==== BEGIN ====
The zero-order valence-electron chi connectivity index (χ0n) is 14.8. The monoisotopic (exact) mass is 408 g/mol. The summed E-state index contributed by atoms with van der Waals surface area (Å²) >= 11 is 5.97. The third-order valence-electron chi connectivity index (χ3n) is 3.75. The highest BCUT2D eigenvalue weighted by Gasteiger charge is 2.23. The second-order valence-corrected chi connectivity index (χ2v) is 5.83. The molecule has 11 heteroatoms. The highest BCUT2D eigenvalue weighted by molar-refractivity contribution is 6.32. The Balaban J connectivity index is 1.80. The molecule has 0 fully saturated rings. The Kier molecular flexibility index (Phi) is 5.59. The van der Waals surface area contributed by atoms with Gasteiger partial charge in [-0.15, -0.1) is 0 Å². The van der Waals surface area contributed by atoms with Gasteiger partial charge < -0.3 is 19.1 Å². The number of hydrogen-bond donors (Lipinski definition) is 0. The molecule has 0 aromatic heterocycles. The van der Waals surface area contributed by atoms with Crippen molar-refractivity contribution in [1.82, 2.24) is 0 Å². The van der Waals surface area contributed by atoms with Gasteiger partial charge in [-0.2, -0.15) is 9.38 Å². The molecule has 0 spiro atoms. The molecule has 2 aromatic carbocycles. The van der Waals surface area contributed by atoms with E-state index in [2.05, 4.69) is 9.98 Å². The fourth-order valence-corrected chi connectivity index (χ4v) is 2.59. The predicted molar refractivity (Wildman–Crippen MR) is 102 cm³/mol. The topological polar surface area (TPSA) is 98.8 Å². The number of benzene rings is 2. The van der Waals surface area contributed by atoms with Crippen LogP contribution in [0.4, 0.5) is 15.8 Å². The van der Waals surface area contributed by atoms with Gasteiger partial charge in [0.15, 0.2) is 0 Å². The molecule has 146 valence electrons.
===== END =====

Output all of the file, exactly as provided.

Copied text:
The zero-order valence-electron chi connectivity index (χ0n) is 14.8. The monoisotopic (exact) mass is 408 g/mol. The summed E-state index contributed by atoms with van der Waals surface area (Å²) >= 11 is 5.97. The third-order valence-electron chi connectivity index (χ3n) is 3.75. The highest BCUT2D eigenvalue weighted by Gasteiger charge is 2.23. The second-order valence-corrected chi connectivity index (χ2v) is 5.83. The molecule has 11 heteroatoms. The highest BCUT2D eigenvalue weighted by molar-refractivity contribution is 6.32. The Balaban J connectivity index is 1.80. The molecule has 0 fully saturated rings. The Kier molecular flexibility index (Phi) is 5.59. The van der Waals surface area contributed by atoms with Gasteiger partial charge in [-0.15, -0.1) is 0 Å². The van der Waals surface area contributed by atoms with Gasteiger partial charge < -0.3 is 19.1 Å². The number of hydrogen-bond donors (Lipinski definition) is 0. The molecule has 0 aromatic heterocycles. The van der Waals surface area contributed by atoms with Crippen molar-refractivity contribution in [1.82, 2.24) is 0 Å². The van der Waals surface area contributed by atoms with Gasteiger partial charge in [-0.2, -0.15) is 9.38 Å². The molecule has 0 spiro atoms. The molecule has 2 aromatic carbocycles. The van der Waals surface area contributed by atoms with E-state index in [2.05, 4.69) is 9.98 Å². The fourth-order valence-corrected chi connectivity index (χ4v) is 2.59. The predicted molar refractivity (Wildman–Crippen MR) is 102 cm³/mol. The topological polar surface area (TPSA) is 98.8 Å². The number of benzene rings is 2. The van der Waals surface area contributed by atoms with Crippen LogP contribution in [0.4, 0.5) is 15.8 Å². The van der Waals surface area contributed by atoms with Gasteiger partial charge in [0.15, 0.2) is 0 Å². The molecule has 146 valence electrons.